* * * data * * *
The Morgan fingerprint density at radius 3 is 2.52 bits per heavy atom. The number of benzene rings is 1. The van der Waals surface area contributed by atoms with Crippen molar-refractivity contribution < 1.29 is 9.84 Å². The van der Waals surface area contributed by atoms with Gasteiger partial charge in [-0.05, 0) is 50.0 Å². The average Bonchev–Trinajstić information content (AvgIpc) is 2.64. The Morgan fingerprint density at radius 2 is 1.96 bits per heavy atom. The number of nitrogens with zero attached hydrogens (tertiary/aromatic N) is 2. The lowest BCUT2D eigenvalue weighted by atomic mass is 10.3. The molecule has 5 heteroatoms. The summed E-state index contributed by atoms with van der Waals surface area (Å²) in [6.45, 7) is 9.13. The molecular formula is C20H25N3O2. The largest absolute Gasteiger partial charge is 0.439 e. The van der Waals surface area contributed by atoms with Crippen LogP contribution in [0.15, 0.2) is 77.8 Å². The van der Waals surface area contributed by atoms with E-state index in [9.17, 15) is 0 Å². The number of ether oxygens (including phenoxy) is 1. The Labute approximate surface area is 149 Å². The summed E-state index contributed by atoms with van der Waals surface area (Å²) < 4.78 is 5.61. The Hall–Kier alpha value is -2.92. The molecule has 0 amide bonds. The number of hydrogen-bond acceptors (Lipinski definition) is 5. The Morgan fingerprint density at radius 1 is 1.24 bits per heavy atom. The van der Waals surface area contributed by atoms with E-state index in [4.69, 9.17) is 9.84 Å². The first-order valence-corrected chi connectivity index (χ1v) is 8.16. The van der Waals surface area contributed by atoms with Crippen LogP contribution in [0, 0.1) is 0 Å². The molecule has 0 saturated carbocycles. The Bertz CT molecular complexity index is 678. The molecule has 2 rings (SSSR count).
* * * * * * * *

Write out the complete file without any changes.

The Morgan fingerprint density at radius 3 is 2.52 bits per heavy atom. The number of benzene rings is 1. The van der Waals surface area contributed by atoms with Crippen molar-refractivity contribution < 1.29 is 9.84 Å². The van der Waals surface area contributed by atoms with Gasteiger partial charge in [-0.05, 0) is 50.0 Å². The average Bonchev–Trinajstić information content (AvgIpc) is 2.64. The Morgan fingerprint density at radius 2 is 1.96 bits per heavy atom. The number of nitrogens with zero attached hydrogens (tertiary/aromatic N) is 2. The lowest BCUT2D eigenvalue weighted by atomic mass is 10.3. The molecule has 5 heteroatoms. The summed E-state index contributed by atoms with van der Waals surface area (Å²) in [6.45, 7) is 9.13. The molecular formula is C20H25N3O2. The largest absolute Gasteiger partial charge is 0.439 e. The van der Waals surface area contributed by atoms with Crippen LogP contribution in [0.15, 0.2) is 77.8 Å². The van der Waals surface area contributed by atoms with E-state index in [9.17, 15) is 0 Å². The number of ether oxygens (including phenoxy) is 1. The Labute approximate surface area is 149 Å². The summed E-state index contributed by atoms with van der Waals surface area (Å²) < 4.78 is 5.61. The Hall–Kier alpha value is -2.92. The molecule has 0 amide bonds. The number of hydrogen-bond acceptors (Lipinski definition) is 5. The Morgan fingerprint density at radius 1 is 1.24 bits per heavy atom. The van der Waals surface area contributed by atoms with E-state index in [4.69, 9.17) is 9.84 Å². The first-order valence-corrected chi connectivity index (χ1v) is 8.16. The van der Waals surface area contributed by atoms with Crippen LogP contribution in [0, 0.1) is 0 Å². The molecule has 0 saturated carbocycles. The Bertz CT molecular complexity index is 678. The molecule has 2 rings (SSSR count).